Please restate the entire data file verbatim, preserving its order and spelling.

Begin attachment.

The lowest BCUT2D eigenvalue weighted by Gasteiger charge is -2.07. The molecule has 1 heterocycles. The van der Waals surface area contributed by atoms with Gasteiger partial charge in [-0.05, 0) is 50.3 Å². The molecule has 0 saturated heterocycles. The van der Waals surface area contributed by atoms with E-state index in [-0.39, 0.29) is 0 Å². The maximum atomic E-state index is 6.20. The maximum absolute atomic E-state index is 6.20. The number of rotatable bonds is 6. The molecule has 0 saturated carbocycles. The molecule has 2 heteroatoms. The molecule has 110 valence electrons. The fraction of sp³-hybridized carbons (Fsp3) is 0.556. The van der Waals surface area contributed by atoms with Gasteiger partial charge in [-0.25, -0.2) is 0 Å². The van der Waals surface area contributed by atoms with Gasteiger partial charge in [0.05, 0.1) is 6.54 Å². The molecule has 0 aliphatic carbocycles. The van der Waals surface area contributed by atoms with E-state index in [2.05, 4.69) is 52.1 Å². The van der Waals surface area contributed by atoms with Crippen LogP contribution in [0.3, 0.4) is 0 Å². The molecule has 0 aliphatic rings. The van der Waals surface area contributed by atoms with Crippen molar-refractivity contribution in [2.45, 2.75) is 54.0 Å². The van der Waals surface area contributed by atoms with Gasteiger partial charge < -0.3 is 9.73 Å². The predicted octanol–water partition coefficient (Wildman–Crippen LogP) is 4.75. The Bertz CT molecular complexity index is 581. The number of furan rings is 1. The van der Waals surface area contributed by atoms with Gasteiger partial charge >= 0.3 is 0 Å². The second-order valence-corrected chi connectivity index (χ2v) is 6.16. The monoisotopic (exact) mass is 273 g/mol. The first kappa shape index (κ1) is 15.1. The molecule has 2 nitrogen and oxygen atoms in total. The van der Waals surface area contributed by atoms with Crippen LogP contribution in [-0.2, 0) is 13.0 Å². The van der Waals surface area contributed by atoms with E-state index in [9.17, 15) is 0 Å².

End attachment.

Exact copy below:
The lowest BCUT2D eigenvalue weighted by Gasteiger charge is -2.07. The molecule has 1 heterocycles. The van der Waals surface area contributed by atoms with Gasteiger partial charge in [-0.05, 0) is 50.3 Å². The molecule has 0 saturated heterocycles. The van der Waals surface area contributed by atoms with E-state index in [-0.39, 0.29) is 0 Å². The maximum atomic E-state index is 6.20. The maximum absolute atomic E-state index is 6.20. The number of rotatable bonds is 6. The molecule has 0 saturated carbocycles. The molecule has 2 heteroatoms. The molecule has 110 valence electrons. The fraction of sp³-hybridized carbons (Fsp3) is 0.556. The van der Waals surface area contributed by atoms with Gasteiger partial charge in [-0.25, -0.2) is 0 Å². The van der Waals surface area contributed by atoms with Gasteiger partial charge in [0.05, 0.1) is 6.54 Å². The molecule has 0 aliphatic carbocycles. The van der Waals surface area contributed by atoms with E-state index in [2.05, 4.69) is 52.1 Å². The van der Waals surface area contributed by atoms with Crippen LogP contribution in [0.3, 0.4) is 0 Å². The molecule has 0 aliphatic rings. The van der Waals surface area contributed by atoms with Crippen molar-refractivity contribution in [2.45, 2.75) is 54.0 Å². The van der Waals surface area contributed by atoms with Gasteiger partial charge < -0.3 is 9.73 Å². The predicted octanol–water partition coefficient (Wildman–Crippen LogP) is 4.75. The Bertz CT molecular complexity index is 581. The number of furan rings is 1. The van der Waals surface area contributed by atoms with Gasteiger partial charge >= 0.3 is 0 Å². The second-order valence-corrected chi connectivity index (χ2v) is 6.16. The monoisotopic (exact) mass is 273 g/mol. The first kappa shape index (κ1) is 15.1. The molecule has 2 nitrogen and oxygen atoms in total. The van der Waals surface area contributed by atoms with Crippen LogP contribution in [-0.2, 0) is 13.0 Å². The van der Waals surface area contributed by atoms with E-state index in [9.17, 15) is 0 Å².